“Flawed” Universal Credit is causing debt and hardship for families in social housing

The National Housing Federation, the Scottish Federation of Housing Associations, Community Housing Cymru and the Northern Irish Federation of Housing Associations, are joining together to warn that the Universal Credit system is “flawed” and causing debt, suffering and hardship for the families they house.

9 July 2018

Together these organisations represent more than 1,000 housing associations housing over 6.9m people, and they are urgently calling on the Government to change their flagship benefit policy before it is rolled out to all parts of the country this year. This includes scrapping the “two child policy” where families only receive benefits to cover the cost of their first two children. 

Surveys of 118 housing associations in England, Wales, and Scotland reveal that their Universal Credit tenants are in £24m of rent arrears. This figure is only a snapshot of what’s happening to social housing tenants across the country on Universal Credit and it’s likely there are many more people struggling financially.

According to the surveys, a total of 65 English housing associations revealed that tenants were dealing with £21.6m of debt. A sample of 29 housing associations in Wales had £1.1m worth of arrears, while 24 housing associations in Scotland had well over £1.2m of arrears debt from tenants on Universal Credit.

The amount of accumulated debt is highest in England because Universal Credit was rolled out there first and has far more people on Universal Credit. In England, in December 2017, there were 155,669 households in the social rented sector who were reliant on Universal Credit to help pay their rent; the figures for Wales and Scotland were 5,339 and 24,368 households respectively.   

While tenants may have existing arrears before moving on to Universal Credit, the survey of English housing associations found that tenants on Universal Credit are more than twice as likely to be in debt compared to all other tenants. Nearly three quarters (73%) of Universal Credit tenants are in debt, compared to less than a third (29%) of all other tenants. This is also the case in Scotland, where two thirds (65%) of Universal Credit tenants are in arrears, compared to less than a third (32%) for all other tenants.

Moreover, the English survey found there has been a significant increase in demand for support services from housing associations as more people are moved on to the new system. More than half (51%) of housing associations in England have reported an increase in food bank vouchers issued to people struggling to pay for food, while nearly two thirds (59%) reported an increase in demand for welfare advice needed to help tenants say in their homes.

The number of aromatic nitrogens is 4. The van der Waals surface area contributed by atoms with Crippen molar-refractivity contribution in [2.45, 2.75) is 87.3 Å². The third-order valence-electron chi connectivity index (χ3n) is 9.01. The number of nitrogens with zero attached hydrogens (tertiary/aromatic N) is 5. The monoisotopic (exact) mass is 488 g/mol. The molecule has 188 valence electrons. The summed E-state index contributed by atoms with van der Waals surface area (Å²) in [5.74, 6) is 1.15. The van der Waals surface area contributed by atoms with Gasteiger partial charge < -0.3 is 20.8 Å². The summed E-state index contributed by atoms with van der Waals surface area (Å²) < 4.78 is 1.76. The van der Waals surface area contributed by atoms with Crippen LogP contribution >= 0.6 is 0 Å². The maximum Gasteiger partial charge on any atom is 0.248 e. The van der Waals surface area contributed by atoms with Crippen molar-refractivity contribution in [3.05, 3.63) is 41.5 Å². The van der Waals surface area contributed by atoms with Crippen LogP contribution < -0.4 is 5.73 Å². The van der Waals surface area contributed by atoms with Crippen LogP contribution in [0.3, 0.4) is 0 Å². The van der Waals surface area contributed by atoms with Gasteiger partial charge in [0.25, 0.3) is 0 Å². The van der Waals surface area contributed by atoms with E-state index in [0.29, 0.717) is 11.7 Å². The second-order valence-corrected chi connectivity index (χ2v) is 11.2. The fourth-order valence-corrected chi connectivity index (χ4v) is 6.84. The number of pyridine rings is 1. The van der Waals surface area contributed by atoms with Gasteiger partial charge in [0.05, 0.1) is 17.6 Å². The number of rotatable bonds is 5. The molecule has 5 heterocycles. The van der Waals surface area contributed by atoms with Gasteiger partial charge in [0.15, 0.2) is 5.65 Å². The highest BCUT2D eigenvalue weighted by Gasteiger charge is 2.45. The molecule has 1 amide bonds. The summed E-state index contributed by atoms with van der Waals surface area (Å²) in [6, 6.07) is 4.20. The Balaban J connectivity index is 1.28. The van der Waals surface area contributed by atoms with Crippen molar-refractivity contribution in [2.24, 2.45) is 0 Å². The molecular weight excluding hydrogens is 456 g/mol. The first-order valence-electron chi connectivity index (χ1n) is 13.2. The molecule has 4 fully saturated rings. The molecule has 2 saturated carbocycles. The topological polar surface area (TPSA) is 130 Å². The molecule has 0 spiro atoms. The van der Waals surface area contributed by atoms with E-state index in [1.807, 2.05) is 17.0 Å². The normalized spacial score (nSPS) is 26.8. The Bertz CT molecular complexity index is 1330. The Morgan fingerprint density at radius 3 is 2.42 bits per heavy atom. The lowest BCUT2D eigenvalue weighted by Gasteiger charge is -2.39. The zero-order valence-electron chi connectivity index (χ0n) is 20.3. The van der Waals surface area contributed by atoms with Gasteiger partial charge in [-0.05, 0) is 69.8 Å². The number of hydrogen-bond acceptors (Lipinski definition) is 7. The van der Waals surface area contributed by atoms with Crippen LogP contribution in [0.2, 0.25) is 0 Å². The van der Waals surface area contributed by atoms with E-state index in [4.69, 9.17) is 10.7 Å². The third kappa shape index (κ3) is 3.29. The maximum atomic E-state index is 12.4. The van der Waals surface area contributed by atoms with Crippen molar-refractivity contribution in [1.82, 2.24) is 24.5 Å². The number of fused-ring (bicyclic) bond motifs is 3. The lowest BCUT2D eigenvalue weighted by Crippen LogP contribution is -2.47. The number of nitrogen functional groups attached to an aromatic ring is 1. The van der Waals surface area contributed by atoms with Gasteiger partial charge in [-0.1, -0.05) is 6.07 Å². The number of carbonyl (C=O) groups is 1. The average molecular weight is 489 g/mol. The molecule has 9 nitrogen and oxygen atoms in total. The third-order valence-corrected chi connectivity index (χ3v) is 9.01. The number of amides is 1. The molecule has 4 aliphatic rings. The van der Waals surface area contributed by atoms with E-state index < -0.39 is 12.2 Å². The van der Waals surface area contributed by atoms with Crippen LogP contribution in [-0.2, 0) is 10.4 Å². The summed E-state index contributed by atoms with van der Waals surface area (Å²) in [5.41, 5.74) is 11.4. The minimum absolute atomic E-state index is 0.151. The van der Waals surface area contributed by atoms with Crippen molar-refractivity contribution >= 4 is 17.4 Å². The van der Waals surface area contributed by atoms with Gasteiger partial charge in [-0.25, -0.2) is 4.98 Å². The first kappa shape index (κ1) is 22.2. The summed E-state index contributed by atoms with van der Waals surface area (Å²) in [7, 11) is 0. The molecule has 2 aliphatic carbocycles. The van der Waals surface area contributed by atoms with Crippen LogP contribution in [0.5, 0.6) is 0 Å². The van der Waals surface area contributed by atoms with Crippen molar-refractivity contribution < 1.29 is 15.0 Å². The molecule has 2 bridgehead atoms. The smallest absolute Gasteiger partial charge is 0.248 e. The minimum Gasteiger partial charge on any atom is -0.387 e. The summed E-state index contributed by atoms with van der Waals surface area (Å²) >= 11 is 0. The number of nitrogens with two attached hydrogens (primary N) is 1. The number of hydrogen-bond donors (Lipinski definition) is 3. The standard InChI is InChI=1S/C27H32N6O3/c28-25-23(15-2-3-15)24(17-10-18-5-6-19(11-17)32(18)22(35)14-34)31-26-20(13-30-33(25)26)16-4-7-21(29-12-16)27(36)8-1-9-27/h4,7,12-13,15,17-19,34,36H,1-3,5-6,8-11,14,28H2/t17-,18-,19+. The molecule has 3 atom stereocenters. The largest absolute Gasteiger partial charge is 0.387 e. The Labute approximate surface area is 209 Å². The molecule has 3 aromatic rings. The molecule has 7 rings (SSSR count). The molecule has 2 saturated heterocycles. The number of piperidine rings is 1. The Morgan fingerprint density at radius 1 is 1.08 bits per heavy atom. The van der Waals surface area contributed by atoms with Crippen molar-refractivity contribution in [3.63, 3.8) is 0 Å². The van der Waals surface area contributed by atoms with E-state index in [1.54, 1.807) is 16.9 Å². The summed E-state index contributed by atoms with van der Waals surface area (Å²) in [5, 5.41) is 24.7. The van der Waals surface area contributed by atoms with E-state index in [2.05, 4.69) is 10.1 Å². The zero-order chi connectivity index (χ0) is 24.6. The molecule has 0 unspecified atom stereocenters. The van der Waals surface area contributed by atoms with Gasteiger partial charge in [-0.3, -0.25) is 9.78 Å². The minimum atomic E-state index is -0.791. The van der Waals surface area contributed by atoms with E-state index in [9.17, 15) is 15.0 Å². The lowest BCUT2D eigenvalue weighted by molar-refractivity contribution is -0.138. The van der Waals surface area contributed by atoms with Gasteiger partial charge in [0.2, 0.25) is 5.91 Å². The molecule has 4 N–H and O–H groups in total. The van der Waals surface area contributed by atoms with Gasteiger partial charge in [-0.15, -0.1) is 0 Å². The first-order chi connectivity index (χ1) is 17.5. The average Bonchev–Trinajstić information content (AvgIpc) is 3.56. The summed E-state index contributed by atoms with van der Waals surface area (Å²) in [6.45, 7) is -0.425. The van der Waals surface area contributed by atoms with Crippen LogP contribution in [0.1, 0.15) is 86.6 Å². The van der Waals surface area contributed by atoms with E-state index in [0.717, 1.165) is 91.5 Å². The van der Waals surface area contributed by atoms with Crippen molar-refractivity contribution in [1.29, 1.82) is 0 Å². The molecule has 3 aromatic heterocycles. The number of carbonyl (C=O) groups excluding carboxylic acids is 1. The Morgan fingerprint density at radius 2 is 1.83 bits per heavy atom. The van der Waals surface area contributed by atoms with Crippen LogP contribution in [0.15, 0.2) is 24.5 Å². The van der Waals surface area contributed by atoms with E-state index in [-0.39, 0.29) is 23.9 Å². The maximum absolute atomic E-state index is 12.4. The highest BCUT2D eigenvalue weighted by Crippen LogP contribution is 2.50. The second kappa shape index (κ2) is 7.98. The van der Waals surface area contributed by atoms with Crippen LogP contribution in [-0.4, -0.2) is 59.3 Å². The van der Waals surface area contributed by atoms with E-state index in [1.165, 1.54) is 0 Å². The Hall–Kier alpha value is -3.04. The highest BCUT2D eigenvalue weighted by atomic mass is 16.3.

Universal Credit is merging six existing benefits into one and is being introduced gradually across the UK. To date it has been rolled out to around 10% of potential claimants in Great Britain, approximately 920,000 people. The number of people in receipt of Universal Credit is set to double this year and it is estimated that around 6.7m working age people will be registered by 2023.

The “two child policy” has been blamed for pushing families into poverty because families will no longer receive benefits to cover the cost of feeding and clothing more than two children. So too has the overall benefit cap, which is applied regardless of how high a families’ rent is or the number of children they need to support.

Moreover, under Universal Credit housing association staff have to go through a separate consent process every time they try and sort out a problem with the Department for Work and Pensions on behalf of vulnerable tenants. This makes it significantly harder for housing associations to sort out issues, causing unnecessary delays and stress and hardship for people.

The UK Government addressed some of Universal Credit’s flaws in the last budget in October 2017 and has already committed to making some changes to prevent severely disabled people losing out.  However, the four housing federations say these changes aren’t enough, and are now urging Government to make five vital changes before hundreds of thousands more people move on to Universal Credit.

Five urgent changes needed to Universal Credit

  1. Allow housing association staff and agencies, such as Citizens Advice, to sort out problems with Universal Credit as advocates for tenants. This will help solve problems earlier and minimise rent arrears.
  2. Scrap the “two child policy” and “benefit cap limit” pushing families into poverty.
  3. Ensure Universal Credit is paid to people and their landlords on time, at the same time. The DWP has set up a system of Alternative Payment Arrangements so that in some circumstances people’s housing costs can be paid direct to their landlord. At the moment, landlords receive this money in arrears on varied and unpredictable dates which causes confusion. Landlords should be paid rent at the same time it is deducted from the tenants benefit.  
  4. The Department for Work and Pensions agreed to put in place Universal Support to provide advice, assistance and support to tenants. They must adapt it to cope with greater numbers and more complex cases, and provide the funding to support more tenants.